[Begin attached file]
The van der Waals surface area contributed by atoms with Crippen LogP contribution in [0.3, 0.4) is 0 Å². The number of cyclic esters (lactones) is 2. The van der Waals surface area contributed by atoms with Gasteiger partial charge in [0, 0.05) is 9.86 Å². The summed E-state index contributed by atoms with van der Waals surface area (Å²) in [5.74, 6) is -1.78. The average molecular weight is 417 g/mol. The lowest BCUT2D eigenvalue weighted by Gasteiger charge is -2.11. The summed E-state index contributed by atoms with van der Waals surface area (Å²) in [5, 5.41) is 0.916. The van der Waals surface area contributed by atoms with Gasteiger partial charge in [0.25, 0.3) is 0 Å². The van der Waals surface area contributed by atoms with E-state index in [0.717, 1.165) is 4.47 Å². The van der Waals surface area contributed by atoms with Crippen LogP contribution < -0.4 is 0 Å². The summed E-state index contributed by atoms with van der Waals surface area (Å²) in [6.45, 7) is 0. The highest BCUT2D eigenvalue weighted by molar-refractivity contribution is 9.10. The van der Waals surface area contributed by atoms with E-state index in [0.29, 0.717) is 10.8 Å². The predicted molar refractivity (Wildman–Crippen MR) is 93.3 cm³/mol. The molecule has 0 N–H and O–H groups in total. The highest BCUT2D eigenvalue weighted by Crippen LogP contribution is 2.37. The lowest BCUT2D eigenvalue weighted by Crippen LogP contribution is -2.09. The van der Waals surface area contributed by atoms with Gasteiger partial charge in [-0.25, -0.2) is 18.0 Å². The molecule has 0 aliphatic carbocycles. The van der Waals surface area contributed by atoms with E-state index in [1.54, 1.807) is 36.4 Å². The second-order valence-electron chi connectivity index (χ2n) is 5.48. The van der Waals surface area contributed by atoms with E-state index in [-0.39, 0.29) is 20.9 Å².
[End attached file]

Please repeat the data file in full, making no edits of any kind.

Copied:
The van der Waals surface area contributed by atoms with Crippen LogP contribution in [0.3, 0.4) is 0 Å². The number of cyclic esters (lactones) is 2. The van der Waals surface area contributed by atoms with Gasteiger partial charge in [0, 0.05) is 9.86 Å². The summed E-state index contributed by atoms with van der Waals surface area (Å²) in [5.74, 6) is -1.78. The average molecular weight is 417 g/mol. The lowest BCUT2D eigenvalue weighted by Gasteiger charge is -2.11. The summed E-state index contributed by atoms with van der Waals surface area (Å²) in [5, 5.41) is 0.916. The van der Waals surface area contributed by atoms with Gasteiger partial charge in [0.25, 0.3) is 0 Å². The van der Waals surface area contributed by atoms with E-state index in [0.717, 1.165) is 4.47 Å². The van der Waals surface area contributed by atoms with Crippen LogP contribution < -0.4 is 0 Å². The summed E-state index contributed by atoms with van der Waals surface area (Å²) in [6.45, 7) is 0. The highest BCUT2D eigenvalue weighted by molar-refractivity contribution is 9.10. The van der Waals surface area contributed by atoms with E-state index in [0.29, 0.717) is 10.8 Å². The predicted molar refractivity (Wildman–Crippen MR) is 93.3 cm³/mol. The molecule has 0 N–H and O–H groups in total. The highest BCUT2D eigenvalue weighted by Crippen LogP contribution is 2.37. The lowest BCUT2D eigenvalue weighted by Crippen LogP contribution is -2.09. The van der Waals surface area contributed by atoms with Gasteiger partial charge in [-0.25, -0.2) is 18.0 Å². The molecule has 0 aliphatic carbocycles. The van der Waals surface area contributed by atoms with E-state index in [1.54, 1.807) is 36.4 Å². The second-order valence-electron chi connectivity index (χ2n) is 5.48. The van der Waals surface area contributed by atoms with E-state index in [-0.39, 0.29) is 20.9 Å².